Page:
West Virginia Gov. Earl Ray Tomblin has asked state legislators, who this week are working through an extended budget session, to come up with an additional $2 million to pay for additional oil and gas inspectors at the state’s Department of Environmental Protection (DEP).

The funding, which Tomblin said would come from general revenue, would add eight-10 inspectors in the field, DEP Secretary Randy Huffman said during a press conference in Charleston Wednesday.

“We need to make sure that we are not overloading the inspectors in the field with more permits than what they can handle,” Huffman said. “We’ve never had to make those kind of decisions, and as the data would point out now, we’re still not in a position to have to scale back permitting in order to keep up in the field. That’s just not the case yet, but it’s something that we constantly look at…We would put those resources directly in the high-traffic Marcellus areas. We would put them there immediately.”

The funding would replace $2 million that had been included in a bill (SB 465) currently awaiting Tomblin’s signature. That bill had called for $2 million to be redirected to DEP from oil and gas severance tax revenue already collected by the state, but the funding mechanism was removed in the closing days of the legislature’s regular session, according to a Tomblin spokesman.

Tomblin, a Democrat, said he was proud of many of the accomplishments of the 2011 legislative session, but it was “extremely disappointing…that the legislature was unable to pass a piece of reasonable legislation regulating” Marcellus Shale gas drilling operations.

The Natural Gas Horizontal Well Control Act (SB 424), which would have required drillers to give surface owners advance notice of any seismic activity on or near their property; prohibit oil and gas wells from being drilled within 1,000 feet of water wells and homes; and require drillers to submit detailed water management plans and lists of chemicals to be used in hydraulic fracturing, was not brought up for a final vote by the House of Delegates (see Shale Daily, March 15). Amendments to the original bill had already removed a proposal to significantly increase horizontal permit fees to fund more DEP inspectors and language that would have allowed forced pooling.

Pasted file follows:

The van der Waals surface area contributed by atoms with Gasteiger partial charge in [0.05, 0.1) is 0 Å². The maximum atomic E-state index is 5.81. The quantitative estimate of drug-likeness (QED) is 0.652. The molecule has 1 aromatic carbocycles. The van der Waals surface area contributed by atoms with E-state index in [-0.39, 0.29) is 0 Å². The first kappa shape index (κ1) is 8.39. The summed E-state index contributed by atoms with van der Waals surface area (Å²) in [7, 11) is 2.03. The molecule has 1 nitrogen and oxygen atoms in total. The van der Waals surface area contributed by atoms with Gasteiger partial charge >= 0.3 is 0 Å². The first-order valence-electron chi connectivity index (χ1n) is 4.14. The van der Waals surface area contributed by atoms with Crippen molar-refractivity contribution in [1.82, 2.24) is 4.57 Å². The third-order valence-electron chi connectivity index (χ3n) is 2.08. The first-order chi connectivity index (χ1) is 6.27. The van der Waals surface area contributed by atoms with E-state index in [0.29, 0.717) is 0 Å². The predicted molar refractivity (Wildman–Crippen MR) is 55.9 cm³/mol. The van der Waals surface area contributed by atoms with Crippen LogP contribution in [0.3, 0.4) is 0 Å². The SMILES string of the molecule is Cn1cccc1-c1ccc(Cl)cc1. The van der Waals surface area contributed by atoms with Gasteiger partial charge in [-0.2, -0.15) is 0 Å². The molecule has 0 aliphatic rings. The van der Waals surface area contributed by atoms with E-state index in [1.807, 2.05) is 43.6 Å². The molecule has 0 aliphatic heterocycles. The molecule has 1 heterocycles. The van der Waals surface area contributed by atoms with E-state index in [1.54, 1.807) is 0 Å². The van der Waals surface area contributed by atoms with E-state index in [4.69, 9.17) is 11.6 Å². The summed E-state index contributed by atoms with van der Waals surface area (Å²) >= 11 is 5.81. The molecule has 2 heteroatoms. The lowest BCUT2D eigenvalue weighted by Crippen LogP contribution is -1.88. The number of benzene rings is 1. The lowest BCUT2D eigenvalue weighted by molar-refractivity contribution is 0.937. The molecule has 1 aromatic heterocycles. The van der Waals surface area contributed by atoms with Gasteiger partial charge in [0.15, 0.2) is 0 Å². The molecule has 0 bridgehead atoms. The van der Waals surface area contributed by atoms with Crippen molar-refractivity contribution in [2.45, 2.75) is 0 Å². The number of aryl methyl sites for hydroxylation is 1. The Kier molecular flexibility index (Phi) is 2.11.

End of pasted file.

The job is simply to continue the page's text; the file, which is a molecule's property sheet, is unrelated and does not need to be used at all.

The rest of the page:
DEP had proposed increasing horizontal drilling permit fees to $10,000 from the current $650 paid by all drillers. DEP told lawmakers it currently employs 32 oil and gas inspectors who are tasked with covering approximately 59,000 wells — about 750 of them active — across the state.

A DEP task force worked “many months” last year on legislation to fund more inspectors through increased horizontal drilling permit fees, only to see the state’s Senate and House come up with alternative bills that watered down the original proposal before falling short of passage. Tomblin said he has asked Huffman to bring the task force back together “to continue to try to get a compromise reached from all of the interested parties.” The reconstituted task force will probably have more members than before and they will represent “a much broader range of perspective,” Huffman said. “This is a complex issue and a lot of people have a lot of different interests, and we need to address it that way.”

Tomblin has extended through Friday the West Virginia legislature’s budget session, which had been scheduled to end Tuesday, but a special session of the legislature to address Marcellus regulations is not likely.

“Given the divide that exists, I do not believe that a special session is warranted at this time,” Tomblin said. “Until an agreement is reached, I will not waste the taxpayers’ money and call a session. However, let me assure all parties that as governor I will see to it that the Marcellus Shale development will be regulated in a reasonable manner by our Department of Environmental Protection. The DEP has wide authority to establish the needed regulations, and I’m confident that the gas in the Marcellus Shale will be developed in an environmentally friendly manner.

“The DEP does have significant authority through its permitting and regulatory process. It is true that there are some things that need to be resolved by statute, but in the absence of any agreement on these issues, I have a duty to work with our Department of Environmental Protection to provide reasonable regulations governing the industry.”